Wonderful information pulled together into one place - Thanks!
The only suggestion I would make at this time, is to perhaps include instructions for the production released versions of these products. For instance, I can't begin to suggest to a client that he run his production server with JBoss 3.x (yet) so we are currently working with 2.4.4. I don't know how much of a difference this would make in your document, but I expect it would be significant.
Using Eclipse 2.x beta is not _quite_ as much of an issue since developers have a higher tolerance for . . . the bleeding edge, but is another of the products that I would like to see how to use the production released version.
However . . . I still can't thank you enough for what you have put together. Thanks again!
I agree with your comment.
The aim of the guide was on J2EE 1.3. If I have time, I might put one up for 1.2 - but it won't be as valuable, as JBoss 2.4 has been out for a while and I think help is plenty out there.
Eclipse is a different story. 1.0 was the first release out 5 months ago and so much has been added into. When 2.0 finally comes out, I'll consider it a stable production choice. But for now, I'd go with the 2.0pre-builds. Build 20020322 is expected this Friday and I'll update my notes this weekend.
Wow! Right on. I've been trying to get these components setup on my system. This doc rocks. I've sent to the link to all the developers here in my shop.
Nice job. It is quite useful for me. Thx
The document now covers JBoss 3.0.0Beta2 (checking out of CVS and self-build), in addtion to 3.0.0Beta.
Also, it now refers to Eclipse build 20020321.
It's a great job!
But I meet a question:-)
How can I know that the tomcat is running? Why I can't browse the 8080 port? And 8082 is right.
Talking about JBoss. When you start it up, it has a server running on port 8082 listening HTTP requests. And the info you get is the JMX console information.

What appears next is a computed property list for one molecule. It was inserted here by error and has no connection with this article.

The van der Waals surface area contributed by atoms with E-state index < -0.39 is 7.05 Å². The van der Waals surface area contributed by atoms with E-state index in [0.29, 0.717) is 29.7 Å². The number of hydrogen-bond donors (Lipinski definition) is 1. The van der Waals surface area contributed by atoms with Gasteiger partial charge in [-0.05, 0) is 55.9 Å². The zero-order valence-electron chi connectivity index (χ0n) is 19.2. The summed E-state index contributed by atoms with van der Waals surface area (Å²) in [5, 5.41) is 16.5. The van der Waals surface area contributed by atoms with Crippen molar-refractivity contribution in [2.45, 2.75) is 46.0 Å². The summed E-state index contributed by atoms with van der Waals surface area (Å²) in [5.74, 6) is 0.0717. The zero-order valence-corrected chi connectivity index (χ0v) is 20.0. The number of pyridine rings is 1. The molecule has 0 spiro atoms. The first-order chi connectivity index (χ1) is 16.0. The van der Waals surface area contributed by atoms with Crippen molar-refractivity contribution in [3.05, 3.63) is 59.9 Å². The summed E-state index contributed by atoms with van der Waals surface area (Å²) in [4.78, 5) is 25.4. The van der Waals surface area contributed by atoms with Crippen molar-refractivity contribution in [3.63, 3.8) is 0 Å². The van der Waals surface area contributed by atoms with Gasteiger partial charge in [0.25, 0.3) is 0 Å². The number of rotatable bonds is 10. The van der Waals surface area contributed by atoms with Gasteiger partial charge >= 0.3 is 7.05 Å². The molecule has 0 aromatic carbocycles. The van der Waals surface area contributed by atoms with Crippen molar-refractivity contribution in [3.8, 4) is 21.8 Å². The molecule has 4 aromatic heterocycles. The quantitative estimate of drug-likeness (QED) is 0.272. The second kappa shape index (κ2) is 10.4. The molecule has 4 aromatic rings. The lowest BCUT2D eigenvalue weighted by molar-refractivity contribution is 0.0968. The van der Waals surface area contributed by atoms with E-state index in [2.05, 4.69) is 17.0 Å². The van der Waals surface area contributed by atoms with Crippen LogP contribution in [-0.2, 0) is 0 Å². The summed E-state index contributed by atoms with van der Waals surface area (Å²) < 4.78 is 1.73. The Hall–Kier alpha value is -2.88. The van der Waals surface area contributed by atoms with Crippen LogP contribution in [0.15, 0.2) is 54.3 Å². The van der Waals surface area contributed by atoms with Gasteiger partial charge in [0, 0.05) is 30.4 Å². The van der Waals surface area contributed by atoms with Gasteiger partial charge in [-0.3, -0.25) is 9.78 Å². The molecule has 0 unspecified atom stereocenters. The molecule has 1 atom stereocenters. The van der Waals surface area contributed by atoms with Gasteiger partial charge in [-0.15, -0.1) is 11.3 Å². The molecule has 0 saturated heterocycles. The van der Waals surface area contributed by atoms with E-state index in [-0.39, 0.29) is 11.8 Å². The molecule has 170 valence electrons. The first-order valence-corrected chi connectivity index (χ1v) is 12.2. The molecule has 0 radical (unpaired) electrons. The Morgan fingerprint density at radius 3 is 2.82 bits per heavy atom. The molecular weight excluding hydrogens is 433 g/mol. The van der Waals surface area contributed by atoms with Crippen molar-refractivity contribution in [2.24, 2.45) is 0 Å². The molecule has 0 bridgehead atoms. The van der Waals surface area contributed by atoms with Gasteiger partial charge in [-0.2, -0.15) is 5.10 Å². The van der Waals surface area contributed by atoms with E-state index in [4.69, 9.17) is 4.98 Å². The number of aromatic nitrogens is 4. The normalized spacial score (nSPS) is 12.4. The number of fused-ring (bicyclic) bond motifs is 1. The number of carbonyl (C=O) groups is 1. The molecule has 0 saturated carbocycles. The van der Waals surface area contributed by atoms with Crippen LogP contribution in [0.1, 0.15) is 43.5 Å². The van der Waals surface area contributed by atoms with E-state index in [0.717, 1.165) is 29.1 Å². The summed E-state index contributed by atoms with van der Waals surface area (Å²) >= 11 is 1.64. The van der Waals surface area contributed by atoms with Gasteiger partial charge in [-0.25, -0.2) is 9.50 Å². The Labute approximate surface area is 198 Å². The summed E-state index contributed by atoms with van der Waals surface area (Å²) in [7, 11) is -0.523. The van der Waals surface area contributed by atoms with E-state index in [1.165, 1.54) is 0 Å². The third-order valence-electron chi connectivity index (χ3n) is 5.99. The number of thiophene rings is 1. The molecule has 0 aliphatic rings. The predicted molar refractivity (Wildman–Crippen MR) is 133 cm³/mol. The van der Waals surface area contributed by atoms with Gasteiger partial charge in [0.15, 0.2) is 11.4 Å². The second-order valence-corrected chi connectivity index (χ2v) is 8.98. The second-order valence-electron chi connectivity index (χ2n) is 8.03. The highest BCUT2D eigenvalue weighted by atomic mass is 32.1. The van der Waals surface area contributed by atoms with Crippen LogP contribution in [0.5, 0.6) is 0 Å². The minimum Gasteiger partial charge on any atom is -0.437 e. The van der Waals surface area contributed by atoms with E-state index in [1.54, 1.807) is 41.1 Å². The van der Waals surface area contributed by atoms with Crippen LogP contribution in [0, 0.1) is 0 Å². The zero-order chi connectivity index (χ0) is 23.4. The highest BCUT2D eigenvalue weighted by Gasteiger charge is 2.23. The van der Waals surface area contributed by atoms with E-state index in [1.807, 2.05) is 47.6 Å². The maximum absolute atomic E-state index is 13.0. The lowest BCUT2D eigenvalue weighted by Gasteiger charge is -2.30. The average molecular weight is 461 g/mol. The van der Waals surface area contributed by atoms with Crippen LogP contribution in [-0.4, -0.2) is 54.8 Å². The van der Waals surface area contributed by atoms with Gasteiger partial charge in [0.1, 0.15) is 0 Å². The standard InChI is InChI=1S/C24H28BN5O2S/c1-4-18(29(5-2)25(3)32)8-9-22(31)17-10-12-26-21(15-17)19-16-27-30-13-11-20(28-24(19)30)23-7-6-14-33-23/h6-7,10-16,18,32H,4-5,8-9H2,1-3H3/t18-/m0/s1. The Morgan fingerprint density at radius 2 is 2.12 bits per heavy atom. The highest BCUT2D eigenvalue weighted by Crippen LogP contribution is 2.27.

Tomcat is a seperate server. That's for serving JSP/Servlet. Default port is 8080, but you can configure differently.
Of course you can install the JBoss-Tomcat bundle, in which case when you start JBoss, Tomcat is also started. That means port 8080 will have Tomcat running on, and port 8082 will have JBoss' JMX console.
I understood, thanks!
Excellent work, great doc.
Thank you for taking the time to document the installation. My comment to you is that if you can show us how to integrate JBoss and Tomcat and mySQL for linux user.
Kam Lung Leung
All the tools (JBoss, Tomcat, Eclipse, etc) are Java-based, so the instruction should be portable - you need a different seperator of course and C: no longer valid.
mySQL installation is different. Just follow its own documentation.
I personally don't feel much value added to spend the time redo this on Linux - particularly my old Linux box need some work before ready.
I might in the near future deliver jar'ed binary after configuration (portable). If you don't want to climb the hill yourself, this could be an easy start. (That won't include mySQL.)
Great job! Really appreciate the help.
I follow the instruction and move further.
However, I still have problem access port 8080.
It shows "Status 500 - No Context configured".
How do I solve this problem?
If I just launch Tomcat by itself, it works.
I've exactly the same problem
I do too.
Could this be an issue with the jBoss&Tomcat bundle? (I downloaded the whole integrated package)